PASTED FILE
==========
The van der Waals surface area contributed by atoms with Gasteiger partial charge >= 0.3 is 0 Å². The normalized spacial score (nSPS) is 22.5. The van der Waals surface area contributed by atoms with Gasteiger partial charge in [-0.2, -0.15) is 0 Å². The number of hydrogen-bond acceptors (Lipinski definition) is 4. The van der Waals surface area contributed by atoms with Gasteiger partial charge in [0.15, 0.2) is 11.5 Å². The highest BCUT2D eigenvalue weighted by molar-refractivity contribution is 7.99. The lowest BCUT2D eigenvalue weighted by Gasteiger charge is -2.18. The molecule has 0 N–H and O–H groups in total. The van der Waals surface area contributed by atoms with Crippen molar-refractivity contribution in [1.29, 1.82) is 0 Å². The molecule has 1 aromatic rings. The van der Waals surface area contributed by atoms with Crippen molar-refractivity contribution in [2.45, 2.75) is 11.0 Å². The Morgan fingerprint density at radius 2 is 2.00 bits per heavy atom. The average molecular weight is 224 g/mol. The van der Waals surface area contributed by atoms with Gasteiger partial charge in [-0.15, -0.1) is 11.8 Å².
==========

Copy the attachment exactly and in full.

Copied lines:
The van der Waals surface area contributed by atoms with Gasteiger partial charge >= 0.3 is 0 Å². The normalized spacial score (nSPS) is 22.5. The van der Waals surface area contributed by atoms with Gasteiger partial charge in [-0.2, -0.15) is 0 Å². The number of hydrogen-bond acceptors (Lipinski definition) is 4. The van der Waals surface area contributed by atoms with Gasteiger partial charge in [0.15, 0.2) is 11.5 Å². The highest BCUT2D eigenvalue weighted by molar-refractivity contribution is 7.99. The lowest BCUT2D eigenvalue weighted by Gasteiger charge is -2.18. The molecule has 0 N–H and O–H groups in total. The van der Waals surface area contributed by atoms with Crippen molar-refractivity contribution in [1.29, 1.82) is 0 Å². The molecule has 1 aromatic rings. The van der Waals surface area contributed by atoms with Crippen molar-refractivity contribution in [2.45, 2.75) is 11.0 Å². The Morgan fingerprint density at radius 2 is 2.00 bits per heavy atom. The average molecular weight is 224 g/mol. The van der Waals surface area contributed by atoms with Gasteiger partial charge in [-0.15, -0.1) is 11.8 Å².